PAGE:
A funny thing happened to me this week.  I was turned down for a writing job before we were even able to quote for it.

Why?   Because I asked too many questions.

Yep, seriously.  I asked too many questions.

Sometimes I wonder how a person like that gets through life.

“Oh can you build me a house please?  No, don’t bother me with the details.  Just go away and do it.”

Can you imagine what happens next?

“That isn’t what I wanted.  I wanted it painted purple and my kitchen put on rollers.”

Why would it be different for any other piece of work you want done?

If you want me to write for you then I am going to ask questions. I want to know exactly what you want from me.  I want to have a clear picture of your requirements.  What is the piece for?  Who will be reading it?  What do you want to achieve with it?  How long should it be?  How much detail would you like included?  Will you supply any content or notes to work from?  Is there a ‘voice’ you’d like me to use?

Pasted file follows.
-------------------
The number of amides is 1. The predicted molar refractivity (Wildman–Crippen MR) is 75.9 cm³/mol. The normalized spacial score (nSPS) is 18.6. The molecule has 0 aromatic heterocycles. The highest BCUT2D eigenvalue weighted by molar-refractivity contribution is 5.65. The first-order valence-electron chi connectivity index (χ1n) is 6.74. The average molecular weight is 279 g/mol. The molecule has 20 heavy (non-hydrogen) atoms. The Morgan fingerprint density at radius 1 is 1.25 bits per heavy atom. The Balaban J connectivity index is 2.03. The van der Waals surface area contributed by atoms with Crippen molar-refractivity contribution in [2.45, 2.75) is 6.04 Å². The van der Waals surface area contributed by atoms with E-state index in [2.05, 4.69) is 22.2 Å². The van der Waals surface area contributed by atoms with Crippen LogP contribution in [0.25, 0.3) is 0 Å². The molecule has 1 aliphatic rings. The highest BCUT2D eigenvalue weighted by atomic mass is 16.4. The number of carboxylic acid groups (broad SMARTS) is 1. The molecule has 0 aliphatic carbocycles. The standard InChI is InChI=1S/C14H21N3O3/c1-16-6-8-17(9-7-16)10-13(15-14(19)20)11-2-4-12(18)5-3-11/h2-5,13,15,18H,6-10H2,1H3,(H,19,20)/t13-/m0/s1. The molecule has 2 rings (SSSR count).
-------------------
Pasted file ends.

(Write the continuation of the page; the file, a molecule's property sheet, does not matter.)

[pullquote_left]What you see and what your writer sees might be very different things.[/pullquote_left]The more detailed your brief, the better results you will get.  That seems logical to me.

No, this person didn’t want to go through all that.

I gave her the option of filling out a writer’s brief or, as she was so very busy, chatting to me over the phone.  She didn’t have time to do either.  What she wanted to do was to give me a topic and let me go away and take care of it for her.

Of course I can do that and I have done that in the past but only with clients or businesses that I know and understand.  If I don’t know anything about you or your business, I might capture what you are after or I might not.  It’s a bit like typing in the dark.  You don’t know if you’ve got it right until you see it in the light.

If you are going to hire a writer (or any other form of service) you need to explain what results you want.  What you see and what your writer sees might be very different things.

Let me see your vision.

And if it takes a few questions to help bring the vision out of you and into a place where I can see it, then that’s just the way it is.

The good news is that the questions don’t really take long to answer and, once you’ve done it, your time is freed up and you know you’re going to get the results you want.  It’s worth taking a few minutes at the start of the project to save a lot of time afterwards, isn’t it?


Anne Maybus